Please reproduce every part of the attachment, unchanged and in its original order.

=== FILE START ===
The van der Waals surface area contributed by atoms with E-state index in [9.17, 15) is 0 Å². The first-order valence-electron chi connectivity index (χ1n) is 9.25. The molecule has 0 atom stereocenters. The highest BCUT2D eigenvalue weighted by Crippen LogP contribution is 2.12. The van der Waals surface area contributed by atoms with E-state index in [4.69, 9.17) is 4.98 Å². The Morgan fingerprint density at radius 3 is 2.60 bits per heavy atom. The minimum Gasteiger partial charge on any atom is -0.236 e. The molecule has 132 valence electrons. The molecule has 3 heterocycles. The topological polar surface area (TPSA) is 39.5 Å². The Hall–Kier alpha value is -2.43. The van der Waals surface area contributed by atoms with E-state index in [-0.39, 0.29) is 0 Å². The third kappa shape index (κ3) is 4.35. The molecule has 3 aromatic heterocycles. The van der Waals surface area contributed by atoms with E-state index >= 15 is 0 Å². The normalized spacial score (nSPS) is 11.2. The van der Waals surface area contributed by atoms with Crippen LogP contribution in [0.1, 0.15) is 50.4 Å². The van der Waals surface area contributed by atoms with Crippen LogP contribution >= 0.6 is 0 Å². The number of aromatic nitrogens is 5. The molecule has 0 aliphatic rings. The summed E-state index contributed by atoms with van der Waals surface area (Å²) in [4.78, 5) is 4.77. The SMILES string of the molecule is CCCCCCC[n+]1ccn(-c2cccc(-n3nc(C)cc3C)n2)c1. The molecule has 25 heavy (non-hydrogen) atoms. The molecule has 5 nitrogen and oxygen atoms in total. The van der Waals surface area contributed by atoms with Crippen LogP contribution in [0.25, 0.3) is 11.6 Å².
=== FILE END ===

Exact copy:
The van der Waals surface area contributed by atoms with E-state index in [9.17, 15) is 0 Å². The first-order valence-electron chi connectivity index (χ1n) is 9.25. The molecule has 0 atom stereocenters. The highest BCUT2D eigenvalue weighted by Crippen LogP contribution is 2.12. The van der Waals surface area contributed by atoms with E-state index in [4.69, 9.17) is 4.98 Å². The Morgan fingerprint density at radius 3 is 2.60 bits per heavy atom. The minimum Gasteiger partial charge on any atom is -0.236 e. The molecule has 132 valence electrons. The molecule has 3 heterocycles. The topological polar surface area (TPSA) is 39.5 Å². The Hall–Kier alpha value is -2.43. The van der Waals surface area contributed by atoms with E-state index in [-0.39, 0.29) is 0 Å². The third kappa shape index (κ3) is 4.35. The molecule has 3 aromatic heterocycles. The van der Waals surface area contributed by atoms with E-state index >= 15 is 0 Å². The normalized spacial score (nSPS) is 11.2. The van der Waals surface area contributed by atoms with Crippen LogP contribution in [0.1, 0.15) is 50.4 Å². The van der Waals surface area contributed by atoms with Crippen LogP contribution >= 0.6 is 0 Å². The number of aromatic nitrogens is 5. The molecule has 0 aliphatic rings. The summed E-state index contributed by atoms with van der Waals surface area (Å²) in [4.78, 5) is 4.77. The SMILES string of the molecule is CCCCCCC[n+]1ccn(-c2cccc(-n3nc(C)cc3C)n2)c1. The molecule has 25 heavy (non-hydrogen) atoms. The molecule has 5 nitrogen and oxygen atoms in total. The van der Waals surface area contributed by atoms with Crippen LogP contribution in [0.25, 0.3) is 11.6 Å².